August 29, 2017
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Fans of Newbery Medal winner Sharon Creech’s Love That Dog and Hate That Cat will love her newest tween novel, Moo. This uplifting tale reminds us that if we’re open to new experiences, life is full of surprises. Following one family’s momentous move from the city to rural Maine, an unexpected bond develops between twelve-year-old Reena and one very ornery cow.
When Reena, her little brother, Luke, and their parents first move to Maine, Reena doesn’t know what to expect. She’s ready for beaches, blueberries, and all the lobster she can eat. Instead, her parents “volunteer” Reena and Luke to work for an eccentric neighbor named Mrs. Falala, who has a pig named Paulie, a cat named China, a snake named Edna—and that stubborn cow, Zora.
This heartwarming story, told in a blend of poetry and prose, reveals the bonds that emerge when we let others into our lives.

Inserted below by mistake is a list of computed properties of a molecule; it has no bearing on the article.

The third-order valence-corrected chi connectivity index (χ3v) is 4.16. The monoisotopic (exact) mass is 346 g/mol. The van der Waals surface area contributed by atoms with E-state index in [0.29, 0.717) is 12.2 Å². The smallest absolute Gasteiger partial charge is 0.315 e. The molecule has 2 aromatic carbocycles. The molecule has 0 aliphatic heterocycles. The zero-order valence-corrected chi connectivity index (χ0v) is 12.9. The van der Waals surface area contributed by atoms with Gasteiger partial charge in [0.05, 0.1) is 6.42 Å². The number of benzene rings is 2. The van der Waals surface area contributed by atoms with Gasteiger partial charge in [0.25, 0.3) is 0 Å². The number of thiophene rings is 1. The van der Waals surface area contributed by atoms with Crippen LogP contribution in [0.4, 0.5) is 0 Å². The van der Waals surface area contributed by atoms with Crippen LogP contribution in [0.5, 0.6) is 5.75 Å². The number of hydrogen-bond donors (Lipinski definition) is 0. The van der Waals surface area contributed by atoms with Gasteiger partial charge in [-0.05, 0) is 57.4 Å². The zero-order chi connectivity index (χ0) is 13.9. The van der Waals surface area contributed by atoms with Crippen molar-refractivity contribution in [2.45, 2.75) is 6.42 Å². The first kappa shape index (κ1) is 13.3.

Even if you are beyond the Middle Grade novel reading age, you really may want to read Sharon Creech's new release, Moo.
Moo alternates between verse and short chapters of prose to tell Reena's story. A city girl who is used to the bustle of urban life, of museums and public transportation and people all around, Reena isn't expecting her family to decide to move to rural Maine. Even if it may have, technically, been her idea.
Things in their new home are quite different - and not exactly like what she's read about or seen in books. Reena and her brother Luke don't know what to do when their parents volunteer them to help Mrs Falala - and her animals.
One of the things I most appreciated about Moo was that it gave readers a look at both city life and r rural life but without making one look better than the other. If you are more familiar with open fields and livestock than subways, you can enjoy seeing Maine, the cows, the animals and that life through someone just experiencing it. If youwith two're like Reena and may not have ever seen a cow in person, you can experience things with her.
The author does a really fantastic job putting her characters into a new, very unfamiliar setting, with equally new and unfamiliar experiences but Reena's enjoyment or discovery of the new is not at the expense of the old.
Moo is a sweet, funny, possibly educational (depends how much you knew or didn't know about cows) read. Reena's relationships with her parents and her brother Luke, the beginnings of her life in Maine, and caring for Zora all make for a great read for MG readers and beyond.
finished copy received, for review consideration, from publisher